Common physical causes include:
- High cholesterol
- High blood pressure
- Heart disease
- Clogged blood vessels
- Alcoholism and other forms of substance abuse
Common psychological causes include:
- Stress (whether work-related or personal)
- Mental health conditions (such as depression or crippling anxiety)
- Relationship woes
Dr Tan adds, “It is important also to test whether the patient suffers from testosterone deficiency. The first sign that the patient’s testosterone levels are not at healthy levels is usually the absence of morning erections. Unusual feelings of fatigue and low sex drives are the next most common signs.” Testosterone deficiency can lead to serious problems such as heart disease or stroke. To rule out whether underlying heart issues may be the cause of ED, Dr Tan also ropes in a cardiologist to help him treat his patients if the need arises. “Health screenings help out greatly with general health awareness and wellbeing,” he notes.
Besides drawing blood to check hormone levels, it is also crucial to rule out stress-related factors. He notes that for younger patients, the causes tend to be psychological, “For them, ED can be traced to psychogenic causes such as parental pressure to ‘perform’ in order to have children or time pressure due to wanting to capitalise on the spouse’s ovulation cycle.” For older patients above the age of 50 and who suffer from urinary problems, Dr Tan asks them if they have ED issues during his urology consultations with them as they might otherwise chalk off the inability to sustain an erection as a normal part of ageing.
With support in place, how can ED be prevented?
Like many health conditions, there is no magical cure for ED. However, there are effective treatments which can improve sexual health. The current true cure is still surgical placement of a penile prosthesis to maintain a steady erection. Dr Tan also finds promise in the use of low-intensity extracorporeal shockwave therapy (LiESWT) to treat ED for suitable patients, a treatment which he pioneered in restructured hospitals.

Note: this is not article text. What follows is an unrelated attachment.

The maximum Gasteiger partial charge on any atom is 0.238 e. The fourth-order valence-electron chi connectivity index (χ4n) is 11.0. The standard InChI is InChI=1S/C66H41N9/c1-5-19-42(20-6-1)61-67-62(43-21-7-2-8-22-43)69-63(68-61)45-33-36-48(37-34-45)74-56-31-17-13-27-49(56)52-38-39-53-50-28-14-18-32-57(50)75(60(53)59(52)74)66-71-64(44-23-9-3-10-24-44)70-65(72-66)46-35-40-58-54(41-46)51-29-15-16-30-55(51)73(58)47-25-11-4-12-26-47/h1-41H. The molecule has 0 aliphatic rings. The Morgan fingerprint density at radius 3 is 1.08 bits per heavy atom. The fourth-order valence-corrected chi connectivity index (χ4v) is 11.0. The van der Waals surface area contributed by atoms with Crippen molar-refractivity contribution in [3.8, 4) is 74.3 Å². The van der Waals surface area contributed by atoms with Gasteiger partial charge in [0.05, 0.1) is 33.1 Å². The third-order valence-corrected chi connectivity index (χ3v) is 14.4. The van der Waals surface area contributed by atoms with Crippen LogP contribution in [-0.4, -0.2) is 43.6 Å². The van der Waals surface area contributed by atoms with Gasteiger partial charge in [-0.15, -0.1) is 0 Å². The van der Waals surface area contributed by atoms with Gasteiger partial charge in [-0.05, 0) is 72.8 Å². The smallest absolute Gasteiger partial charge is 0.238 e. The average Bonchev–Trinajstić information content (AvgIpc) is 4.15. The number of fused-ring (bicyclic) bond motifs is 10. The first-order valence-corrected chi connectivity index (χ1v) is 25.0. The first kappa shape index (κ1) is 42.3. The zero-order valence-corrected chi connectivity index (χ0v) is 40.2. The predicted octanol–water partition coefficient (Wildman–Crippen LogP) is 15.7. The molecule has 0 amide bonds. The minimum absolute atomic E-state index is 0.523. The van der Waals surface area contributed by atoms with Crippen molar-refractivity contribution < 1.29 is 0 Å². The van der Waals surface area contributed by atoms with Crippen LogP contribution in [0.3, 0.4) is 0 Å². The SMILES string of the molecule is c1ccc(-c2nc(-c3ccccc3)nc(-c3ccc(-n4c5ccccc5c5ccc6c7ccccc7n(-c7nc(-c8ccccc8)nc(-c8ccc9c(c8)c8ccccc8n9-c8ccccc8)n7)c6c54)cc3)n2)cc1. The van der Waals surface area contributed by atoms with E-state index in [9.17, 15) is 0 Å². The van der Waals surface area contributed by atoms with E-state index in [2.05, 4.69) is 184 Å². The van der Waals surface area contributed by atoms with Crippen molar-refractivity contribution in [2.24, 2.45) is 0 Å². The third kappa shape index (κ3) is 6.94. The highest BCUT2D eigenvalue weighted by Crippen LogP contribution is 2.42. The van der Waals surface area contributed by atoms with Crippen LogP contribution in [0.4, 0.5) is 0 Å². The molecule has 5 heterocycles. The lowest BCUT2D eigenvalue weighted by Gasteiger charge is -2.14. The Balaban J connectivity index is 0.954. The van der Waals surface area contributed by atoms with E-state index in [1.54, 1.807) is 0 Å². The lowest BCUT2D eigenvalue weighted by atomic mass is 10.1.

Patients also need to take proactive steps to better their general wellbeing, which contributes to better sexual health. Dr Tan advises, “Leading a healthy lifestyle is the most important thing that can help in preventing ED and other sexual dysfunctions. Exercise increases testosterone and eating well helps prevent early ED as well as diabetes, the latter of which causes early onset of ED.”
He recommends that people adopt the Mediterranean diet, which consists mainly of vegetables, fruits, nuts, beans and whole grains. Dairy, poultry, eggs and seafood can be enjoyed in moderation but, by contrast, red meat should only be an occasional indulgence. Smoking is also a no-no as it can damage blood vessels and lead to poor blood flow — including to the penis.
Teleconsultations: A discrete and convenient method of consultation
Teleconsultations, the use of telecommunication and information technology to provide clinical healthcare remotely, is a new and accessible channel for patients to virtually consult with Dr Tan. “Teleconsultations offer a host of benefits for patients, especially for post-op patients as well as those who have started on injections or medicine to treat ED and who find that the erection doesn’t subside, which of course poses problems with going out of the house to see me,” he smiles. For patients who use a vacuum constriction device (VCD) to achieve and maintain an erection and who find that they require assistance with it, this method of consultation is also useful as the device is conspicuous in size and might draw unwanted attention in public. It is important to note, however, that teleconsultations can only take place after an initial face-to-face consultation with Dr Tan.